The Yellow And Black Attack!
Enigma Records, 1984
REVIEW BY: Christopher Thelen
ORIGINALLY PUBLISHED: 11/10/2003
Only recently have I come forward and publicly declared myself to be a "recovering Catholic" - something which has totally disappointed my mother, who is very religious. It's almost as if I had come home and declared I wanted to become a high priest in the Church of Satan.
Yet I think not all hope is lost for me. I still believe in God, though I have my own opinions about what the hereafter has in store for us. I still pray - although I don't do it often… and, no, my prayers aren't for a divine revelation of six numbers for Lotto.
And possibly the most telling sign of all: I still like Stryper.
I can't help it, really. Sure, Michael Sweet and company were
camp even in their heyday. Though they weren't necessarily the
first religious metal band out there, they were the most notable,
both for their music (which swung between sappy ballads and
semi-metallic leanings) and for their yellow and black stage
costumes. Oh - and let's not forget their penchant for throwing
Bibles out into the audiences at their shows.
But one thing about Stryper which I appreciated, even when I was practicing my Catholic faith, was that Stryper could be religious without being preachy. Their debut mini-album The Yellow And Black Attack! serves as proof of this - and, surprisingly, still sounds fresh nearly 20 years after it was first released.
Granted, drummer Robert Sweet usually kept a rather simple rhythm chugging out from his kit, and guitarist/vocalist Michael Sweet often seemed to rely too heavy on the falsetto vocals. But there was some serious musicianship behind the brothers Sweet, guitarist Oz Fox and bassist Tim Gaines, and they didn't have to be cramming a religious message down your throat either.
The opening track "Loud 'N' Clear" is solid proof of this, even with subtle religious overtones placed in the lyrics. Likewise, "You Know What To Do" is a powerful number which carries a pretty solid musical punch to it. Even the ballad "My Love I'll Always Show" is pleasing -- having a feeling like it is a love sonnet you're lucky enough to eavesdrop on.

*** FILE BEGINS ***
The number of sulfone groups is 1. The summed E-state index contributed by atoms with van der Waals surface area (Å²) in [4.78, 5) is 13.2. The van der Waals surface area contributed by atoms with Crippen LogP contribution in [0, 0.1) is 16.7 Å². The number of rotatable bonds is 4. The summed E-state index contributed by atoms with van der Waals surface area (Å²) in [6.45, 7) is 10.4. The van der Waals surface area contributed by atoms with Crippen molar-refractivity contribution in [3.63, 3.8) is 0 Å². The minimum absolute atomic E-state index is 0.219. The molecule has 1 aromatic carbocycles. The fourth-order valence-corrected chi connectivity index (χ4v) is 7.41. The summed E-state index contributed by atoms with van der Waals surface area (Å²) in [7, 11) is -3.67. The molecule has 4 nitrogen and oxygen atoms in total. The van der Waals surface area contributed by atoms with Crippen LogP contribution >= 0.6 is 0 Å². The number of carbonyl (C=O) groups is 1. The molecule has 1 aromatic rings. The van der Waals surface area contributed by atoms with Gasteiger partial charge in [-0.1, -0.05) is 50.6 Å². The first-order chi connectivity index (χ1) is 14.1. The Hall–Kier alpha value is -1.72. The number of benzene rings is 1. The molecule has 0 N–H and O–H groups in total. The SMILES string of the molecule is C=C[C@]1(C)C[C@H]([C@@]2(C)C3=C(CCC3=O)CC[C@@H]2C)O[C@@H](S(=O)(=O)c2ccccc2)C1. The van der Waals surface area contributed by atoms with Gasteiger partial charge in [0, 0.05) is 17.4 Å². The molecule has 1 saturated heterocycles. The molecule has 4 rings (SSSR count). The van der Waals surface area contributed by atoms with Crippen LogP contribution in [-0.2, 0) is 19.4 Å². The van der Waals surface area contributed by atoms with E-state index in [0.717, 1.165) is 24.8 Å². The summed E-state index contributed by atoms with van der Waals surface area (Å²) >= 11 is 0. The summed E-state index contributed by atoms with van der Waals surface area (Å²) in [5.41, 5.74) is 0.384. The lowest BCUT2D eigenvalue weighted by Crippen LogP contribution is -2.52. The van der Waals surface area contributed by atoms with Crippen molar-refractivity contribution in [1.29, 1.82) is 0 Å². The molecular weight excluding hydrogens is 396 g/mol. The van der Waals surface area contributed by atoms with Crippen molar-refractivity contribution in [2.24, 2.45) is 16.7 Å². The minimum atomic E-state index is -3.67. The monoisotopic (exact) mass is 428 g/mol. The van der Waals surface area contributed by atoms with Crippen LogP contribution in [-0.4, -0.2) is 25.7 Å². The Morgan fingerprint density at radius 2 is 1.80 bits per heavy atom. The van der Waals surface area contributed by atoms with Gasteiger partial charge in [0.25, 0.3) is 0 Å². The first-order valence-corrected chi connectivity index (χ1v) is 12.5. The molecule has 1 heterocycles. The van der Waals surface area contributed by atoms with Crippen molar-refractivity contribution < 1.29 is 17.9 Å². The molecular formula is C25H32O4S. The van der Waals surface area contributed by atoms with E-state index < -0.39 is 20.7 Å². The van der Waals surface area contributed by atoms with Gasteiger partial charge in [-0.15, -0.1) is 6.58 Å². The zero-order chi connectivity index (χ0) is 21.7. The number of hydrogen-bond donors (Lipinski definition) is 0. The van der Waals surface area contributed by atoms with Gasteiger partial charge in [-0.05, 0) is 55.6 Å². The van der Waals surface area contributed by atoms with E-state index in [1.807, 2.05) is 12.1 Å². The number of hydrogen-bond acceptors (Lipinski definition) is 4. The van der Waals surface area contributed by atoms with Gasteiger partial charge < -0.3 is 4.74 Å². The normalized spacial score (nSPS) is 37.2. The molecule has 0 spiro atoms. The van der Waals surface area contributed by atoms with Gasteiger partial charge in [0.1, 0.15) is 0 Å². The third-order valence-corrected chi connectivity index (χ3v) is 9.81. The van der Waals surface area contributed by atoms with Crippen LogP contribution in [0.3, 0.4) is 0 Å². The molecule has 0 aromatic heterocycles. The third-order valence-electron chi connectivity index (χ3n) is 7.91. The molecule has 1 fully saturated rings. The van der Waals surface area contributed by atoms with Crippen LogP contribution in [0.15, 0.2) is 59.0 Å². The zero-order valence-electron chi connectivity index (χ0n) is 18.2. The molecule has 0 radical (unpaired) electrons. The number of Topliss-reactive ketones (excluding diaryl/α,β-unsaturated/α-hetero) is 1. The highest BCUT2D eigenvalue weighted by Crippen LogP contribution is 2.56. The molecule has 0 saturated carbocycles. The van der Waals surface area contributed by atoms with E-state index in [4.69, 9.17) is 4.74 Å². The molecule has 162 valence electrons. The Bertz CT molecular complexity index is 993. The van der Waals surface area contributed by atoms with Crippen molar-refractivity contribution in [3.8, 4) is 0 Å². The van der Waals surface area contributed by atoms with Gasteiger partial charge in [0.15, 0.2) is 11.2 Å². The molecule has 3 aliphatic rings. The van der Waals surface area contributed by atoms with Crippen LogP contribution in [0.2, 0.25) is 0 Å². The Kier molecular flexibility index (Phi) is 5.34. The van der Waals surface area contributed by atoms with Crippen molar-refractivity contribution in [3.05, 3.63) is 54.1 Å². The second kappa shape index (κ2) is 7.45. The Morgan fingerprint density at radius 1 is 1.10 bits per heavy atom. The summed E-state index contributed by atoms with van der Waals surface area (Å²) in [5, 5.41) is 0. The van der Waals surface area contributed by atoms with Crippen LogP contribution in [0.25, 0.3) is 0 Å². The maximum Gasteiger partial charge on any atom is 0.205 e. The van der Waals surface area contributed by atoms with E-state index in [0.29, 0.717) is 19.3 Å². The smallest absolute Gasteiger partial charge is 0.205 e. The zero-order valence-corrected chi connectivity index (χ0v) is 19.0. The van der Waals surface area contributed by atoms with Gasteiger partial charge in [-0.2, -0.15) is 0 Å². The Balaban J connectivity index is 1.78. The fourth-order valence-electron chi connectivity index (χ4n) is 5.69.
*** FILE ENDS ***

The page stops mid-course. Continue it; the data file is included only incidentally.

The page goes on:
If there is one weakness that Stryper shows on The Yellow And Black Attack!, it's the lack of real powerful lead guitar work from either Fox or Michael Sweet. Yes, there are some real tasty lines interspersed throughout the album, especially on "Loud 'N' Clear," but for a heavy metal band, Stryper seemed more concerned with laying down the rhythm without going to the flash. Let's face it: in 1984, metal was all about flash and image, as well as guitar solos which could peel paint. As much as I sit back and complain about how some songs don't have a strong enough rhythm section, I know that me complaining about not enough leads may seem a little hypocritical. So be it.
Admittedly, it has been a long time since I have listened to any of my Stryper albums -- and I don't really know what motivated me to dust off The Yellow And Black Attack! at this particular time. I do know, however, that I'm glad I did get a chance to rediscover it, as well as what made me want to listen to Stryper in the first place. It was all about the music - music which still sounds good today. And if someone gets an inkling to pick up a Bible and start reading because of their songs, all the better to Stryper.
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